The myelodysplastic syndromes (MDS, formerly known as "preleukemia") are a diverse collection of haematological conditions united by ineffective production of blood cells and varying risks of transformation to acute myelogenous leukemia. Anemia requiring chronic blood transfusion is frequently present. more...
Signs and symptoms
- neutropenia, anemia and thrombocytopenia (low cell counts of white & red blood cells and platelets, respectively)
- abnormal granules in cells, abnormal nuclear shape and size
- chromosomal abnormalities, including chromosomal translocations.
Symptoms of myelodysplastic conditions:
- Anemia - chronic tiredness, shortness of breath, chilled sensation, sometimes chest pain
- Neutropenia (low white cell count) - increased susceptibility to infection
- Thrombocytopenia (low platelet count) - increased susceptibility to bleeding
All these conditions have an increased risk of developing acute leukaemia, which is notoriously resistant to treatment ("secondary leukaemia").
- Full blood count and examination of blood film
- Bone marrow aspirate and biopsy with examination by an experience hematopathologist
- Cytogenetics or chromosomal studies. This is performed on the bone marrow aspirate.
MDS is due to genetic defects in the multi-potent blood stem cell of the bone marrow. Most of these are not yet described. Differentiation of the abnormal cells is impaired. Clonal expansion of the abnormal cells lead to production of abnormal cells and decreased production of normal bone marrow products.
Bleeding (due to lack of platelets) or infection (due to lack of white blood cells) is common in the majority of MDS patients. In about 25-35% of patients there is a further genetic mutation in one of the abnormal blood stem cells which eventually results in acute leukemia. The progression of MDS to leukemia is a good example of the multi-step theory of carcinogenesis in which a series of mutations occur in an initially normal cell and transform it into a cancer cell.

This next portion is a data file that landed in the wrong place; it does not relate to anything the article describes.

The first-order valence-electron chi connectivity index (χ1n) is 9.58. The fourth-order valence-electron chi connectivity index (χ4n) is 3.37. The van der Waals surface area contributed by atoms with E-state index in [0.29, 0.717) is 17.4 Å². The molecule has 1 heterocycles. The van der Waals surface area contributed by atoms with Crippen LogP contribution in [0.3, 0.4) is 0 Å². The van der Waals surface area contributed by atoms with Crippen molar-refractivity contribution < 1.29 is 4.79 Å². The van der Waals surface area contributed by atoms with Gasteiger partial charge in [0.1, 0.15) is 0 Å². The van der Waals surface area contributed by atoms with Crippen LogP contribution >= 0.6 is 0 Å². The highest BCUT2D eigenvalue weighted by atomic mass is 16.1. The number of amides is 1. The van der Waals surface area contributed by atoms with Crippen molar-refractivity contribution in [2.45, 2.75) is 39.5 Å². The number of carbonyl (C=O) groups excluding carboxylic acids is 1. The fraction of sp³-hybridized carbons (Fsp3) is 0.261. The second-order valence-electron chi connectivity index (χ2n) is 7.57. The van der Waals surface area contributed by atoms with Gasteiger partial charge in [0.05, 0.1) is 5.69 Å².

Types and classification
French-American-British (FAB) classification
In 1974 and 1975 a group of pathologists from France, the United States, and Britain met and deliberated and derived the first widely used classification of these diseases. This French-American-British (FAB) classification was published in 1976 and revised in 1982. Cases were classified into 5 categories: (ICD-O codes are provided where available)
- (M9980/3) Refractory anemia (RA) - characterized by less than 5% primitive blood cells (myeloblasts) in the bone marrow and pathological abnormalities primarily seen in red cell precursors;
- (M9982/3) Refractory anemia with ringed sideroblasts (RARS) - also characterized by less than 5% myeloblasts in the bone marrow, but distinguished by the presence of 15% or greater red cell precursors in the marrow being abnormal iron-stuffed cells called "ringed sideroblasts";
- (M9983/3) Refractory anemia with excess blasts (RAEB) - characterized by 5-19% myeloblasts in the marrow;
- (M9984/3) Refractory anemia with excess blasts in transformation (RAEB-T) - characterized by 20-29% myeloblasts in the marrow (30% blasts is defined as acute myeloid leukemia);
- (M9945/3) Chronic myelomonocytic leukaemia (CMML) - not to be confused with chronic myelogenous leukemia or CML - characterized by less than 20% myeloblasts in the bone marrow and greater than 1000 * 109/uL monocytes (a type of white blood cell) circulating in the peripheral blood.
A table comparing these is available from the Cleveland Clinic.
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